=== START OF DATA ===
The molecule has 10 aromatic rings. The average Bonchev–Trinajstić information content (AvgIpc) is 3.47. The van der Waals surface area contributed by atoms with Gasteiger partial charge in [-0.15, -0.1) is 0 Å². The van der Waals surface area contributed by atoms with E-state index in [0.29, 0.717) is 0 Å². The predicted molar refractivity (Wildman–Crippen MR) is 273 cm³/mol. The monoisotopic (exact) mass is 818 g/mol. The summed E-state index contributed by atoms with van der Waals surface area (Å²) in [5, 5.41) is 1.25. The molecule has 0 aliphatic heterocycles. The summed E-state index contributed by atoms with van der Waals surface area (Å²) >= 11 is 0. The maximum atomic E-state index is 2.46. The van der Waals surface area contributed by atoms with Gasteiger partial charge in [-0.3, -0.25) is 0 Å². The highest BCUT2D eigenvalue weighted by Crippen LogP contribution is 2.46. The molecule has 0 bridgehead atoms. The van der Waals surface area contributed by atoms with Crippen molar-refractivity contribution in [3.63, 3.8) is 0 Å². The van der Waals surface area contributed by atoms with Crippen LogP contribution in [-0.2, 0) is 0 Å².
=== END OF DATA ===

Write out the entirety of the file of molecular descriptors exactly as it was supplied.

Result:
The molecule has 10 aromatic rings. The average Bonchev–Trinajstić information content (AvgIpc) is 3.47. The van der Waals surface area contributed by atoms with Gasteiger partial charge in [-0.15, -0.1) is 0 Å². The van der Waals surface area contributed by atoms with E-state index in [0.29, 0.717) is 0 Å². The predicted molar refractivity (Wildman–Crippen MR) is 273 cm³/mol. The monoisotopic (exact) mass is 818 g/mol. The summed E-state index contributed by atoms with van der Waals surface area (Å²) in [5, 5.41) is 1.25. The molecule has 0 aliphatic heterocycles. The summed E-state index contributed by atoms with van der Waals surface area (Å²) >= 11 is 0. The maximum atomic E-state index is 2.46. The van der Waals surface area contributed by atoms with Gasteiger partial charge in [-0.3, -0.25) is 0 Å². The highest BCUT2D eigenvalue weighted by Crippen LogP contribution is 2.46. The molecule has 0 bridgehead atoms. The van der Waals surface area contributed by atoms with Crippen molar-refractivity contribution in [3.63, 3.8) is 0 Å². The van der Waals surface area contributed by atoms with Crippen LogP contribution in [-0.2, 0) is 0 Å².